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AG Nessel Takes Action to Defend Protections for Pregnant Workers

LANSING – Michigan Attorney General Dana Nessel today joined a coalition of 23 attorneys general (PDF) defending a rule issued by the Equal Employment Opportunity Commission (EEOC) to implement the Pregnant Workers Fairness Act (PWFA) of 2022, which is scheduled to become effective June 18, 2024. The PWFA is landmark federal legislation that requires employers to provide reasonable accommodations for pregnant and post-partum employees. The EEOC rule would require employers to provide reasonable accommodations for a broad range of conditions related to pregnancy and childbirth, including an employee’s decision to terminate a pregnancy. In an amicus brief filed in the U.S. District Court for the Eastern District of Arkansas, Nessel and the coalition opposed a lawsuit seeking to stop the EEOC’s rule from taking effect. 

“The purpose of the PWFA is to protect pregnant workers, not hinder their ability to obtain medical procedures,” Nessel said. “Removing this rule is just the latest attempt by some to control bodily autonomy and abolish the personal freedom of workers who are trying to make the best decision for themselves and their families. My department will continue to not only protect abortion rights but also the rights of Michigan women in the workforce.”

Enacted in 2022, the PWFA is the first federal law that requires employers to provide pregnant and postpartum workers with reasonable accommodations – such as additional breaks or excused time off for doctors’ visits – to protect their health. Prior to its passage, a patchwork of laws failed to adequately protect pregnant or postpartum workers, putting many at risk of health complications or job loss, with a disproportionate effect on low-income workers and workers of color. In August 2023, the EEOC proposed a rule implementing the PWFA that, among many other things, required employers to provide reasonable accommodations for workers whose pregnancies are terminated by abortion – most commonly in the form of time off to attend a medical appointment or recovery.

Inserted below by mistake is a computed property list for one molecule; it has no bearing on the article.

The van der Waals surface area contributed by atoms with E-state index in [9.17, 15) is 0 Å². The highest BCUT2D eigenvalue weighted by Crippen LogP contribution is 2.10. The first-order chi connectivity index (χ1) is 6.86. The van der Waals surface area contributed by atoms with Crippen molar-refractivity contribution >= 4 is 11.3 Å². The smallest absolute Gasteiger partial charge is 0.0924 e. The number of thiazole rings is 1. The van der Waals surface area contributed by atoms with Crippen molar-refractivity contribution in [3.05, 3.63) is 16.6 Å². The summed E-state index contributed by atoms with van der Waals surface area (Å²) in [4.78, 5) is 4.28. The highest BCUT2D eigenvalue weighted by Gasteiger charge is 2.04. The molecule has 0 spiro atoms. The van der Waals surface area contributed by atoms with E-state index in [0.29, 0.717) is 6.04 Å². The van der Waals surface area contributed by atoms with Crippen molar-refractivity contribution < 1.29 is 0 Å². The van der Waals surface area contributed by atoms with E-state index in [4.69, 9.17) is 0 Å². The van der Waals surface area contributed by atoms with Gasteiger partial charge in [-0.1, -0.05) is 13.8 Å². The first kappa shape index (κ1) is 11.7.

In April 2024, a group of states led by Tennessee sued the EEOC in the U.S. District Court for the Eastern District of Arkansas, arguing against the requirement of reasonable accommodations for abortion care and seeking to stop the implementation of the entire EEOC rule pending the outcome of the litigation. 

In an amicus brief to the District Court, Nessel and the coalition argue for the importance of the PWFA, noting that job loss due to pregnancy discrimination can impoverish workers and families and affect their economic security at a critical time in their lives. The PWFA provides important workplace protections for pregnant and postpartum workers, particularly low-wage workers and workers of color who are more likely to suffer negative health outcomes during pregnancy as a result of their jobs. The brief also argues that the EEOC was correct to include termination of pregnancy – including via miscarriage, stillbirth, or abortion – in the law’s protections for “pregnancy, childbirth, or related medical conditions.” Decades of case law interpreting an identical term in the Pregnancy Discrimination Act support the EEOC’s interpretation.  

Joining Nessel in filing the amicus brief are the attorneys general of Arizona, California, Colorado, Connecticut, Delaware, Hawaii, Illinois, Maine, Maryland, Massachusetts, Minnesota, Nevada, New Jersey, New Mexico, New York, North Carolina, Oregon, Pennsylvania, Rhode Island, Vermont, Washington, and Wisconsin, and the District of Columbia.


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